IT is a popular claim by HS2’s ardent critics – most notably, of late, by former Cabinet Minister Cheryl Gillan, who is MP for Chesham and Amersham, writing in The Daily Telegraph – that the plan for HS2 is 30 years too late, and its need has been overtaken by rapid developments in communications technologies.
But rail operating expert William Barter and Chris Howe of the HS2-NorthWest campaign group have now suggested that the real situation is quite the opposite – that actually the rapid developments in digital communications are leading to ever-increasing rail passenger journeys. Continue reading
A WEEK AGO HS2 Ltd and the Government were full of the news that former London Olympics boss Lord Deighton had been appointed to “ensure HS2 strikes gold for GB growth.” He is leading a taskforce “to maximise the economic benefits – including job creation – generated by the crucial scheme,” said the Department for Transport.
Since then the high speed rail project has been under growing attack, resulting today in major criticism by Lord Peter Mandelson, after a huge £14.6 billion contingency fund was added to the budget, as well as £7.5 billion for rolling stock that in the past would have been financed by a train operator – that is, until the DfT has got involved controversially in rolling stock procurement for the Intercity Express and Thameslink projects.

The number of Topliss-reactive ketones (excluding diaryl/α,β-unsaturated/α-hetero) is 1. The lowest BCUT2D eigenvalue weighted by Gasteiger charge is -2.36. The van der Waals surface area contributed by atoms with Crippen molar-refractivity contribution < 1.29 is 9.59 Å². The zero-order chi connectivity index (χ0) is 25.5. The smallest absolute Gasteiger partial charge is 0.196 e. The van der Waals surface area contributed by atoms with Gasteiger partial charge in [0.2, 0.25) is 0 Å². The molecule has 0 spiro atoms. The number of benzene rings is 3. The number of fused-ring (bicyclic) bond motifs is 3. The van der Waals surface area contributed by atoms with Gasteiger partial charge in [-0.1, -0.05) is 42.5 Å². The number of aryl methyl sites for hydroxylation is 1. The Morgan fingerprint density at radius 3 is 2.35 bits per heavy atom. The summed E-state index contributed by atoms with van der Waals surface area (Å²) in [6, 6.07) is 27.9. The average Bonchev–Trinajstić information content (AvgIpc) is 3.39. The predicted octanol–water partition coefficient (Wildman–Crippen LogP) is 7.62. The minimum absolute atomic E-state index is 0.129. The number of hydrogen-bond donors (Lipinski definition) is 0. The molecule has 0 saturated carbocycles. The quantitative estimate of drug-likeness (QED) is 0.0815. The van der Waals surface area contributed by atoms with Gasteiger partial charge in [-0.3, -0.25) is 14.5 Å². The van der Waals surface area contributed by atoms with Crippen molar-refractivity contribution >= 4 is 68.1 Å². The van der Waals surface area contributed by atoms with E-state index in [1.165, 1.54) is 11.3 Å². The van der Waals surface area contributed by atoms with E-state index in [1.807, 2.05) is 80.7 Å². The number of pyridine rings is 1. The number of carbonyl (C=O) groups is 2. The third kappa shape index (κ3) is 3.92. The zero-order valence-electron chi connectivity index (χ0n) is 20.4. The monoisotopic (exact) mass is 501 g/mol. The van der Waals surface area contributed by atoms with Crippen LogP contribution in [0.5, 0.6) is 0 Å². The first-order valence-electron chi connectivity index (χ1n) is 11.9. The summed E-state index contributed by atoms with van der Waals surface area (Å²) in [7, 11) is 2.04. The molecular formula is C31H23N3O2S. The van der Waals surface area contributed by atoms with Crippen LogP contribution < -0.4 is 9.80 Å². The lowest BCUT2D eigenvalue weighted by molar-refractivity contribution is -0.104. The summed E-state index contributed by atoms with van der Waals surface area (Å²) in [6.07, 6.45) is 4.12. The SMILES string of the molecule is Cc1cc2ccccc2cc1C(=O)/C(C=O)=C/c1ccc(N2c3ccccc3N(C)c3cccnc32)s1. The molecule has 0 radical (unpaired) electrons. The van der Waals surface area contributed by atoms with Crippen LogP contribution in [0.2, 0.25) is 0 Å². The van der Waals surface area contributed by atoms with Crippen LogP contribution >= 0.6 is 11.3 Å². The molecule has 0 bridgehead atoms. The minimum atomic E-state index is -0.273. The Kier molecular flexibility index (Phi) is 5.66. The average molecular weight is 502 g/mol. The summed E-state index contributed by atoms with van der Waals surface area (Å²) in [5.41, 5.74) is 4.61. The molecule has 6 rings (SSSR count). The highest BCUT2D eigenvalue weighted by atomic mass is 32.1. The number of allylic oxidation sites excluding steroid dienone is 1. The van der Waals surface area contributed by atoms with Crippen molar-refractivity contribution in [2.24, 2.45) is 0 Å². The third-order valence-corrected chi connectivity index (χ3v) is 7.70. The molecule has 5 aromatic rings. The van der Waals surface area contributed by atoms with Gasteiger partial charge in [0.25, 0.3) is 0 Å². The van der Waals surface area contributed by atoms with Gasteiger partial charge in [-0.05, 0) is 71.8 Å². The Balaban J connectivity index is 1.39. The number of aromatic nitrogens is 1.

But as the criticism has mounted, what has HS2’s new champion – who is also Commercial Secretary to the Treasury – been doing to talk up the project? Continue reading
I NEVER cease to be amazed by the media’s apparently hostile reports about the HS2 scheme.
On 5 June the proposal to restore the Stonebridge Railway and enable many Midlands’ passengers to get directly to Birmingham Airport and the planned HS2 Birmingham Interchange station was published coincidental with distribution of Railnews edition 196.
That morning – as co-author of the report with quantity surveyor Michael Byng – I did a lengthy interview about the project with BBC Radio Coventry and Warwickshire. I was then interviewed briefly during the lunchtime edition of the BBC-TV Midlands Today programme, and a lengthier interview was recorded for use later in the day.
But Midlands Today carried no more in later editions — perhaps because supportive comments about how our plan would improve links with HS2 were starting to be made. Continue reading